A binary tree is a data structure in which each node can have between 1 and 2 children. Here is an example of one:

2000px-Binary_search_tree.svg

 

The 8 here is the ‘root’ of the tree, and the bottom of the tree consists of the ‘leaves’ (which have no children). In this case, we call this type of binary tree a Binary Search Tree. This is because each parent is greater than or equal to its left child, and its right child is greater than or equal to the parent. This makes traversing the tree extremely easy and also makes it’s search complexity time O(log n). We’re in essence, halving the search space with every iteration downward.

 

Each node is almost like a LinkedList, however instead of just containing one ‘next’ item, they contain two (a right and left child). Let’s get started by coding a Node for a binary tree.

 

class Node {

    // the key is used to compare nodes
    int key;
    // this is the data each node stores
    String value;

    // binary tree's have nodes that can contain
    // a left child, a right child or both
    Node leftChild;
    Node rightChild;

    // we require a key and a value to create a node
    Node(int key, String value) {

        this.key = key;
        this.value = value;

    }

    public String toString() {

        return "key: " + key + "value: " + value;

    }

}

If you’re familiar with LinkedLists from the previous sections, this should be pretty straight forward for you. Now is where things change up a bit – the BinaryTree class:

class BinarySearchTree{

    Node root;

    public void addNode(int key, String value){

        // Create a new Node and initialize it
        Node newNode = new Node(key, name);

        // If there is no root this becomes root
        if (root == null) {

            root = newNode;

        } else {

            // Set root as the Node we will start
            // with as we traverse the tree
            Node focusNode = root;

            // future parent for new Node
            Node parent;

            while(true){

                //root is the parent, so we start there
                parent = focusNode;

                //check if we should go left or right
                if(key < focusNode.key){

                    focusNode = focusNode.leftChild;

                    // if the left child has no children
                    if(focusNode == null){

                        // then place the new node on the left of it
                        parent.leftChild = newNode;
                        return;
                    }

                } else {

                    // if we get here, put it on the right
                    focusNode = focusNode.rightChild;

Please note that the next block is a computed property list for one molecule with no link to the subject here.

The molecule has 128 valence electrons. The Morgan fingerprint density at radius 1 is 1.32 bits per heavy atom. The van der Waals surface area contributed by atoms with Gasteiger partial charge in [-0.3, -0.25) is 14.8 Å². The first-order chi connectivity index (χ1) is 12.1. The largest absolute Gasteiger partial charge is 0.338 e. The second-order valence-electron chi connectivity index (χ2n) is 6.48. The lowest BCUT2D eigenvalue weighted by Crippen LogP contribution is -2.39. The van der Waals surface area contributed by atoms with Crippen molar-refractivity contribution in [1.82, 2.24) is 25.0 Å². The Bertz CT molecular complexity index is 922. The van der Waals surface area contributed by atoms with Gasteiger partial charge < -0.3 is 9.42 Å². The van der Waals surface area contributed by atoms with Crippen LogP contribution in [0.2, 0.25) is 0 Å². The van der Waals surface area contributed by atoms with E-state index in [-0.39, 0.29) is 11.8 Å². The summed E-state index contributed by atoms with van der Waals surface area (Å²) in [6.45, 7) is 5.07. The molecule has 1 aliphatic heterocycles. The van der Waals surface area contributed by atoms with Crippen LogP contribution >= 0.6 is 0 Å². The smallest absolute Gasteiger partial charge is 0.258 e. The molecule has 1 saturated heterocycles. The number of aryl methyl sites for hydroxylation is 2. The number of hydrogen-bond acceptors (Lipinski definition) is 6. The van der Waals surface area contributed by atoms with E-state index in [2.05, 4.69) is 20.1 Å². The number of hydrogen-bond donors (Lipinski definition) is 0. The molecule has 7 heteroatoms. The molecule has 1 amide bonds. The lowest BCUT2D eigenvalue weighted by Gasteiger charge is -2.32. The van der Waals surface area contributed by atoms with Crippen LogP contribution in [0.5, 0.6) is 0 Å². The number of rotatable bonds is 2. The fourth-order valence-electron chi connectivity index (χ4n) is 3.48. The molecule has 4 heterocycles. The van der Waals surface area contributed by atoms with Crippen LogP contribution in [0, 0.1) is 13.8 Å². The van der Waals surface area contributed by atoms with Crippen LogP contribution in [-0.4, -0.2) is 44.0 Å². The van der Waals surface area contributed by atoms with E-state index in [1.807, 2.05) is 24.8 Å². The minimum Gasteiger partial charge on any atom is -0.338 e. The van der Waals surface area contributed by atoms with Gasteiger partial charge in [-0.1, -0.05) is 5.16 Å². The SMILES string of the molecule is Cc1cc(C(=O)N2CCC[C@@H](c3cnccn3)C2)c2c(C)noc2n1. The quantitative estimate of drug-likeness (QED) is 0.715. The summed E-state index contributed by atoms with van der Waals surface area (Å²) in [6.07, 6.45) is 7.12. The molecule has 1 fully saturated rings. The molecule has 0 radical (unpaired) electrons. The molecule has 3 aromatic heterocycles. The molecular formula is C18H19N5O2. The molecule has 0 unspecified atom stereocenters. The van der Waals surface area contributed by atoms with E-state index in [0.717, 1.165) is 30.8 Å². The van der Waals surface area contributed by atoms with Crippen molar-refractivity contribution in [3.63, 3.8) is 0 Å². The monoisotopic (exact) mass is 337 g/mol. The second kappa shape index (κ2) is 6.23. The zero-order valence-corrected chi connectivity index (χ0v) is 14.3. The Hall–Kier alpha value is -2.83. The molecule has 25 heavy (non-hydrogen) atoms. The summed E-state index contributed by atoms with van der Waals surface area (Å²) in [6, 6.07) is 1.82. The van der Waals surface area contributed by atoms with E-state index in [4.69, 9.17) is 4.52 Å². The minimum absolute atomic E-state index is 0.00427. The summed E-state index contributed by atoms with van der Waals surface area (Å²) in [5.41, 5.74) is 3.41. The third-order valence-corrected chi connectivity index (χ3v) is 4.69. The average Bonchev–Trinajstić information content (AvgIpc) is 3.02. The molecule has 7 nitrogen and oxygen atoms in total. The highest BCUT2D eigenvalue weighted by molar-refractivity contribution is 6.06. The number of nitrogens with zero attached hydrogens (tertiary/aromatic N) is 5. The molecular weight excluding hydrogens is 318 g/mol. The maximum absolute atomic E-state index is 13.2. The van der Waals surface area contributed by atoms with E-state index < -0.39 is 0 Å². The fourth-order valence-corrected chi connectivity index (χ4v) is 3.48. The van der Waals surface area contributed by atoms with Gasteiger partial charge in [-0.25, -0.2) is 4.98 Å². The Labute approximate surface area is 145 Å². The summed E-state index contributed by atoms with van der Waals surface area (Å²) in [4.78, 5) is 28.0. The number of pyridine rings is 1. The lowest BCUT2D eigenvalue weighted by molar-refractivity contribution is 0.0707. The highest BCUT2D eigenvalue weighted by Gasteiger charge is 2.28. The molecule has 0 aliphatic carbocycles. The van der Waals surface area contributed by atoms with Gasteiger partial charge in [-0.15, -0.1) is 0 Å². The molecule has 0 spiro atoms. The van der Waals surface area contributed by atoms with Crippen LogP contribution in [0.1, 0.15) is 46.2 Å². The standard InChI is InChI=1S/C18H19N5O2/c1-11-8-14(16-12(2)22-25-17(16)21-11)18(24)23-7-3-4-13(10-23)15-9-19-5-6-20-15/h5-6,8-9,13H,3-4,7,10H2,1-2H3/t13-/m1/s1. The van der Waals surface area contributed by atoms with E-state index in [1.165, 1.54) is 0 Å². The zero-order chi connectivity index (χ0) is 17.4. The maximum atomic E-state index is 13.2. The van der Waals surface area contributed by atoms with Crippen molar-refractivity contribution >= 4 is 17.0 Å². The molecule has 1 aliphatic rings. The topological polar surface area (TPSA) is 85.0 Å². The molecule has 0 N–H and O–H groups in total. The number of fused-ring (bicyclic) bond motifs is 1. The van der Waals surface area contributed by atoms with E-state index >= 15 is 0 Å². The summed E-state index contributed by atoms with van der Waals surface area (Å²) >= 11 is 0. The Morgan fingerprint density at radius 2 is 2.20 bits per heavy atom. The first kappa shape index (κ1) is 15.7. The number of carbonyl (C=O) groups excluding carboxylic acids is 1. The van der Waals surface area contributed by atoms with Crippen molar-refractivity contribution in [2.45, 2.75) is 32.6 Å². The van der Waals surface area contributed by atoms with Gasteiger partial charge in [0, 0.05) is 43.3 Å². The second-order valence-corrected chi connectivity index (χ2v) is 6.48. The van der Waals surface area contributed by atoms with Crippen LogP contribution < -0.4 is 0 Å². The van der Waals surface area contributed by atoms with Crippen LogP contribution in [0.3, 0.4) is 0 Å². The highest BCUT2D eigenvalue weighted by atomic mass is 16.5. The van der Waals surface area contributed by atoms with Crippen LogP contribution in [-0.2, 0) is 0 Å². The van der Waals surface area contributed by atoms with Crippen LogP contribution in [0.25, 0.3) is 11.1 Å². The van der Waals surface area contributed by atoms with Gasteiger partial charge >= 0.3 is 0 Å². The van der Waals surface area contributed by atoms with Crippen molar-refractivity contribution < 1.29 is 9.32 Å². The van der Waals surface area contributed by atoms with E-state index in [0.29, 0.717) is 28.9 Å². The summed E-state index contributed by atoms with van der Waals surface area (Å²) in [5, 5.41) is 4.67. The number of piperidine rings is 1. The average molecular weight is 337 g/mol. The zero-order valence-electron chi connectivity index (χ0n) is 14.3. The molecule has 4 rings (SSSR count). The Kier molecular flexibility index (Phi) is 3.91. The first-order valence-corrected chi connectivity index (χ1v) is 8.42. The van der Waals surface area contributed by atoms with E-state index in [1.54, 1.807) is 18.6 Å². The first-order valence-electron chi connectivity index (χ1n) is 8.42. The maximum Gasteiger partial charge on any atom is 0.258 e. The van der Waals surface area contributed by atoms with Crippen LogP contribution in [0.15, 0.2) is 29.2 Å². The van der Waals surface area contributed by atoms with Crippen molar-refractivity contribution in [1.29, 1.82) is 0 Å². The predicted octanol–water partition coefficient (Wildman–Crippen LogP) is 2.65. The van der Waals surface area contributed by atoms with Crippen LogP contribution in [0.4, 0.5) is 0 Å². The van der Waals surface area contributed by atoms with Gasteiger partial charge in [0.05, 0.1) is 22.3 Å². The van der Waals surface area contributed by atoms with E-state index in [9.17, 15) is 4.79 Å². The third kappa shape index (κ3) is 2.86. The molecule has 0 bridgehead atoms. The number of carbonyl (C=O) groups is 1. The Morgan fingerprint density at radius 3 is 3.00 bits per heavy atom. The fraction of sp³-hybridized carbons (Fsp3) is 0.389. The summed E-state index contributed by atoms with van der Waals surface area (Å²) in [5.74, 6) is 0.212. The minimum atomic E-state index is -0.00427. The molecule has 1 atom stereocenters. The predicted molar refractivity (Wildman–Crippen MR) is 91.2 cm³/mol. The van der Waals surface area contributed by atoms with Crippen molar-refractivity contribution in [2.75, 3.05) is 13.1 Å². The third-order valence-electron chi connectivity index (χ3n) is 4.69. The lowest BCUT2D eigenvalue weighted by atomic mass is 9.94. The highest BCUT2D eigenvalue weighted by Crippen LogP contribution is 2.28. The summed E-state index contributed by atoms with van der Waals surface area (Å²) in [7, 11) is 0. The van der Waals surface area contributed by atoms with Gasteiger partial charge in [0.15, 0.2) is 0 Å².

if(focusNode == null){

                        parent.rightChild = newNode;
                        return; // done

                    }

                }

            }
 
        }

    }

}

Now we have a surefire way to add nodes into the correct places of our BinarySearchTree! Pretty simple actually, if you just follow the logic through. The key is to remember the bigger goal. Now, what about traversing the tree?

Well, there’s 3 ways. Pre-order, in-order and post-order traversal. Let’s do into what each of these mean in detail.

Pre-Order Traversal

public void preorderTraverseTree(Node focusNode) {

    if (focusNode != null) {

        System.out.println(focusNode);
        preorderTraverseTree(focusNode.leftChild);
        preorderTraverseTree(focusNode.rightChild);

    }

}

Pre-order traversal goes from the root to the left side and explores that side first. Once it reaches the end of the left side, it does the same on the right.

In-order Traversal

 

public void inOrderTraverseTree(Node focusNode) {

    if (focusNode != null) {

        // Traverse the left node
        inOrderTraverseTree(focusNode.leftChild);

        // Visit the currently focused on node
        System.out.println(focusNode);

        // Traverse the right node
        inOrderTraverseTree(focusNode.rightChild);

    }

}

In-order traversal iterates through the lowest, to the highest keys. See the diagram above.

Post-order Traversal

 

public void postOrderTraverseTree(Node focusNode) {

    if (focusNode != null) {

        postOrderTraverseTree(focusNode.leftChild);
        postOrderTraverseTree(focusNode.rightChild);

        System.out.println(focusNode);

    }

}

Post-order traversal explores the left side starting with the leaves first and works its way up to the root. After it hits the root node, it does the same thing on the right side.

Now let’s put all of our knowledge to work with a practice question from ‘Cracking the Coding Interview’.

 

Implement a function to check if a binary tree is a binary search tree.

This question is easy. All we have to do is iterate down the tree in pre-order traversal while checking if:

leftNode <= currentNode < rightChild

If that check is ever violated, we immediately return a false value.

public static int last_printed = Integer.MIN_VALUE;
public static boolean checkBST(BinarySearchTree t){

    if(t == null) return true;

    // check / recurse left
    if(!checkBST(t.leftChild)) return false;

    //check current
    if(t.value <= last_printed) return false;
  
    // check / recurse right
    if(!checkBST(t.rightChild)) return false;

    return true; // DONE!

}
Advertisements